Prior to and during the Winter Olympics of 1976, I lived in the old Olympic Village which had been constructed for the 1964 games, and which were later converted into apartments.
1964 Olympic Village, Innsbruck
Outside the window of my apartment, one could see the final preparations being placed on the new Olympic Village; some athletes had already begun to move in.
New Olympic Village in final stages of preparation
Flag of the USSR being displayed from a window
While my circumstances did not allow for visiting any of the events, we were able to visit a number of venues prior to the games, and it was possible to see the ski jumping event and the Olympic flames in the stadium from the train station.
The excitement in the city during the games was palpable. I felt this decades later as I volunteered during the winter Olympics of 2002 in Salt Lake City; these games are the event of a lifetime, and Innsbruck was fortunate to be able to host the games twice within 12 years.
The Old Wolf has spoken.
I found this section of the Vienna Central Cemetery (Zentralfriedhof) beautiful, but haunting and melancholy. Given the destruction of the Jewish community during World War II, few were left to care for it, and it is returning to nature.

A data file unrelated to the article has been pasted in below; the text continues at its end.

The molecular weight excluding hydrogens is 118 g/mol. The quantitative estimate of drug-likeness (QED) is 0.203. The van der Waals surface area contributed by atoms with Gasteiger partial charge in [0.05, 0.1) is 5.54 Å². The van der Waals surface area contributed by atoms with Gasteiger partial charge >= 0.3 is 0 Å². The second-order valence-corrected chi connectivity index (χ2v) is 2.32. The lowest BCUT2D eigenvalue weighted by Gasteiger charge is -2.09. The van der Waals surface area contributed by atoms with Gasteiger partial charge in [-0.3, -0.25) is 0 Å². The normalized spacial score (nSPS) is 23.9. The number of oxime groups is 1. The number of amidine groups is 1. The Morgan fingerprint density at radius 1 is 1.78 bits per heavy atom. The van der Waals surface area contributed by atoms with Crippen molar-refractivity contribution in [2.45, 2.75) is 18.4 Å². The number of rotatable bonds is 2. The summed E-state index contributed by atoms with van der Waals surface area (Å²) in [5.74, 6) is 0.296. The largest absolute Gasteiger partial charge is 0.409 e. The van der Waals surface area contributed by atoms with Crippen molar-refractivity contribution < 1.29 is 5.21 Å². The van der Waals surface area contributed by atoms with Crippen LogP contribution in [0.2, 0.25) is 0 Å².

The “Vienna Public Feeding GMBH” was established in 1919, with the goal of providing for the nutrition of children and the more vulnerable sections of society. It was renamed the “Viennese public kitchen company” in 1920, and retained that name until the company merged with Wigast. From 1999 to 2001, Wigast was gradually absorbed into the Austrian Tourist Office; at that time it was the largest restaurant umbrella company in Austria and included restaurants such as Rathauskeller, Donauturm and Schloss Wilhelminenberg, as well as the Wienerwald chain. In 2008, the Tourist Office sold off its restaurant holdings to better focus on tourist promotion.
The WÖK above was photographed in the summer of 1976 in the 18th Bezirk of Vienna.
What you got there was cheap and edible, but not much else. It reminded me of the ÖBB Betriebsküche in Villach, where I became acquainted with Beuschel; indeed, when I read Melville’s description of Turkey in “Bartleby the Scrivener” – (his clothes were apt to look oily and smell of eating-houses), WÖK is always what I think of. That said, the memories are indelible, and the WÖKs now belong to history.
The Old Wolf has spoken.
I love the light in this photo. This Schornsteinfeger (chimney sweep) was working in Gertrudplatz 7 in the 18th Bezirk of Vienna, sometime in the latter part of 1976. I caught him up in the attic and asked him to pose for a photo. It’s one of my favorite memories of Austria. (Next to the heiße Maroni, the Schnitzel, the Chokoladeschnecken, the mountains of Innsbruck, usw usw usw…=)